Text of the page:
The UK's Competition and Markets Authority (CMA) has this morning set out more detail about what it intends to examine in its investigation into the proposed takeover of Sky Plc by 21st Century Fox, a Delaware-incorporated listed on NASDAQ in New York.
Karen Bradley, the Secretary of State for Digital, Culture, Media and Sport, referred the deal to the Competition and Markets Authority (CMA) on public interest grounds on 20 September. The CMA says it will now examine how the deal would impact media plurality and broadcasting standards in the UK.
Ofcom, the UK's communications regulatory, has officially defined plurality as
- ensuring there is a diversity of viewpoints available and consumed across and within media enterprises and
- preventing any one media owner or voice having too much influence over public opinion and the political agenda
What the CMA wants
In today's 22-page statement of issues the CMA says it will particularly welcome views and evidence that address
- whether and how the ability of the Murdoch Family Trust (MFT) to control or influence editorial and commercial decisions at Sky News will change as a result of Fox’s share ownership increasing from approximately 39% to 100% and whether that change is material in nature
- whether and how the range of viewpoints available from news and current affairs sources in the UK is evolving in general and would change in particular as a result of the transaction
- how people consume news and current affairs and the extent to which they rely on multiple sources and how this is likely to change in future
- the impact and importance of different news and current affairs sources, including online and through social media, for media plurality and, in turn, the implications of the impact of online and social media on the use of traditional (ie broadcast and print) news and current affairs sources by consumers
- whether and how the ability of the MFT to influence the political agenda will change as a result of the transaction
- the level of media plurality in the UK that should be considered sufficient
- whether and how the transaction would result in an insufficient level of media plurality in the UK, taking into account the increase in the level of control held by the MFT over Sky following the Transaction and its existing control over Fox and News Corporation (News Corp)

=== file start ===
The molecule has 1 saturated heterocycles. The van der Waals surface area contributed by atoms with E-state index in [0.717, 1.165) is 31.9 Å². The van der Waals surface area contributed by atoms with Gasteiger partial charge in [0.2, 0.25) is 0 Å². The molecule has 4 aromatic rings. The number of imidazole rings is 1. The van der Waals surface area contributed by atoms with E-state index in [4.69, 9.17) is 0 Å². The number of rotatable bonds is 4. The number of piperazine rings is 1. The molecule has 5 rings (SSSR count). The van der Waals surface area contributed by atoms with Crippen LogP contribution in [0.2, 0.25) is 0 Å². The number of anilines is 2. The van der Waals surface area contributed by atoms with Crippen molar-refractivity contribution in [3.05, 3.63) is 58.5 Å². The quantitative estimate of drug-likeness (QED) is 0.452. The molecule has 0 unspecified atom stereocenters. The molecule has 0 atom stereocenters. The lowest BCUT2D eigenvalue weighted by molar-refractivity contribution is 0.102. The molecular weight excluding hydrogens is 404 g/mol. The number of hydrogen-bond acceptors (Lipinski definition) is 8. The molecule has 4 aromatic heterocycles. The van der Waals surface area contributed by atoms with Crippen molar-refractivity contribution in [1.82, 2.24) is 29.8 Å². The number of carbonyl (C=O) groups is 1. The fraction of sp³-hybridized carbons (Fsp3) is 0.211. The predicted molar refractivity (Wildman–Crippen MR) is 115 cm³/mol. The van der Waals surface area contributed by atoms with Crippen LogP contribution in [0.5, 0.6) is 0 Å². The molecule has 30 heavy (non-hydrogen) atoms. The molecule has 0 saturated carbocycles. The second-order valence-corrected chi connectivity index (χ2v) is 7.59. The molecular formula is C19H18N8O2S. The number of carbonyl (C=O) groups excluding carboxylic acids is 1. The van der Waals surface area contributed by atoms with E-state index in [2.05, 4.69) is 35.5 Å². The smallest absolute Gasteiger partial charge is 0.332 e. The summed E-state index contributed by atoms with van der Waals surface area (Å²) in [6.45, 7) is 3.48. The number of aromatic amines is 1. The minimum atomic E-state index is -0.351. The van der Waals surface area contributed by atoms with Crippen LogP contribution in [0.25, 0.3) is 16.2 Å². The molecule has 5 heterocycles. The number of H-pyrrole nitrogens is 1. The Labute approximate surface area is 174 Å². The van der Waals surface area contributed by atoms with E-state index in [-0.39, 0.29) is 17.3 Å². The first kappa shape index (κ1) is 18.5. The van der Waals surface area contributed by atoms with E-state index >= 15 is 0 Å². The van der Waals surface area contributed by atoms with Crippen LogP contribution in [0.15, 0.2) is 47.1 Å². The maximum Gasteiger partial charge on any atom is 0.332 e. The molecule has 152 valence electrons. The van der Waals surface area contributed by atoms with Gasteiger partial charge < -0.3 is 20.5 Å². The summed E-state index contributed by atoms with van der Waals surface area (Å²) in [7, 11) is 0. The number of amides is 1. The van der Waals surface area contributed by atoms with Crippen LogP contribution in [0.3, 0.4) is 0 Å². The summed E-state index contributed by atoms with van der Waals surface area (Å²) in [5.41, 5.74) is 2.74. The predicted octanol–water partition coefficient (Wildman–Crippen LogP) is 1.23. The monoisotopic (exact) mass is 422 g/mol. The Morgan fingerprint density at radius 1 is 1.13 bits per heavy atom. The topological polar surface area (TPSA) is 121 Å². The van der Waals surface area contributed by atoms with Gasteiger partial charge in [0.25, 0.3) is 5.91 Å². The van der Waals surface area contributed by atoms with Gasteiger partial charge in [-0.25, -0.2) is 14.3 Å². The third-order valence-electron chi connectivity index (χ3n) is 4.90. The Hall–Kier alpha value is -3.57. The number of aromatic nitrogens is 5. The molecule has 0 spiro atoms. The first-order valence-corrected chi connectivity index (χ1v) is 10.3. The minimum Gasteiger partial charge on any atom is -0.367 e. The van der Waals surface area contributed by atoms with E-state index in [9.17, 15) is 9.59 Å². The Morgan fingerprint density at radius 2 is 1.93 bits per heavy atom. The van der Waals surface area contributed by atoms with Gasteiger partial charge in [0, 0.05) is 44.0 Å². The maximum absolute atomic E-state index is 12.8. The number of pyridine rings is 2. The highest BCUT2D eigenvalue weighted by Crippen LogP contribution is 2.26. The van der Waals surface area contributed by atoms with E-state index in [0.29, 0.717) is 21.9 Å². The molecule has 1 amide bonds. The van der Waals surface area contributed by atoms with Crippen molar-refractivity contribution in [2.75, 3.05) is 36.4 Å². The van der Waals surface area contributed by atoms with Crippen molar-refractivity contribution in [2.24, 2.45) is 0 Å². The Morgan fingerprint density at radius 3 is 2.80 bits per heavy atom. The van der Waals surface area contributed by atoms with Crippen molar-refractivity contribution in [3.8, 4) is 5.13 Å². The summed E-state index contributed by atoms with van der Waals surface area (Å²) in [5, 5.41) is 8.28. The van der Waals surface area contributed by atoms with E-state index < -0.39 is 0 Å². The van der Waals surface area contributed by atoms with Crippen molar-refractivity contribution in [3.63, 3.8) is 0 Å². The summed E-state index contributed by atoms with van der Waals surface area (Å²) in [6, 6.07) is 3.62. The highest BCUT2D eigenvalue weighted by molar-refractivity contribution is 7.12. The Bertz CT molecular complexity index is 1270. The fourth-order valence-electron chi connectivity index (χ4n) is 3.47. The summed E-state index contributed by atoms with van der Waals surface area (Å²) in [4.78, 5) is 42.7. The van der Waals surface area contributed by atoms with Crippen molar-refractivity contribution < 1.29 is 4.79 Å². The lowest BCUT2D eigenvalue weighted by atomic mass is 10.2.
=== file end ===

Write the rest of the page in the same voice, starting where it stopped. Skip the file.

- any existing factors which might help to prevent or reduce any potential negative effects of the Transaction on media plurality
- Post-transaction broadcasting standards
Evidence in writing
Anyone who wants to provide evidence should do so in writing, by no later than 5pm on Tuesday 24 October 2017. Email [email protected] or write to: Project Manager, Fox/Sky merger inquiry Competition and Markets Authority, Victoria House, Southampton Row, London WC1B 4AD.
The CMA has appointed an investigation group responsible for providing the Culture Secretary with its final report. This will be chaired by Anne Lambert. The other panel members are Sarah Chambers, John Krumins and Tim Tutton.
It says that all are chosen from its expert independent panel members. They come from a variety of backgrounds including public policy, business, economics and law. Anne Lambert said: “The CMA will use its extensive experience of investigating different issues in a wide range of sectors to thoroughly and impartially investigate the proposed takeover.”
Deadline set as 6 March
The CMA is required to report to the Secretary of State with its recommendations within six months of opening the investigation. The statutory deadline is 6 March 2018.
The CMA is the UK’s primary competition and consumer authority. It is an independent non-ministerial government department with responsibility for carrying out investigations into mergers, markets and the regulated industries and enforcing competition and consumer law.
It says that while it intends to meet with third parties, it cannot undertake to meet with everyone that wishes to do so. It says it will consider meeting with parties who explicitly request this but only if it believes it will be able to obtain additional information and evidence to that included in their submission.
Translation: no time-wasters need apply.
A full timetable for the six-month investigation is set out on the merger investigation. This sets out all steps and provisional deadlines until the final report, including the timeline for submissions from third parties.
The CMA is not in this instance looking at competition issues. Those were investigated by the European Commission, which cleared the transaction on 7 April.
For the record
For the record, on 9 December 2016, Fox announced its intention to acquire the fully diluted share capital of Sky not already owned by Fox and its affiliates, increasing its existing shareholding from approximately 39%. The offer is for a consideration of £10.75 a share (£11.7bn). The price this morning was £9.18.
Ofcom recommended a referral to the Competition Commission the last time that the Murdoch machine tried to buy the shares of the then British Sky Broadcasting (BSkyB). That bid launched in June 2010. It was dropped following the infamous phone-hacking scandal at News Corp's UK newspaper division.
We have asked both the bidder and the target for their immediate reaction to the CMA statement. Neither has yet replied.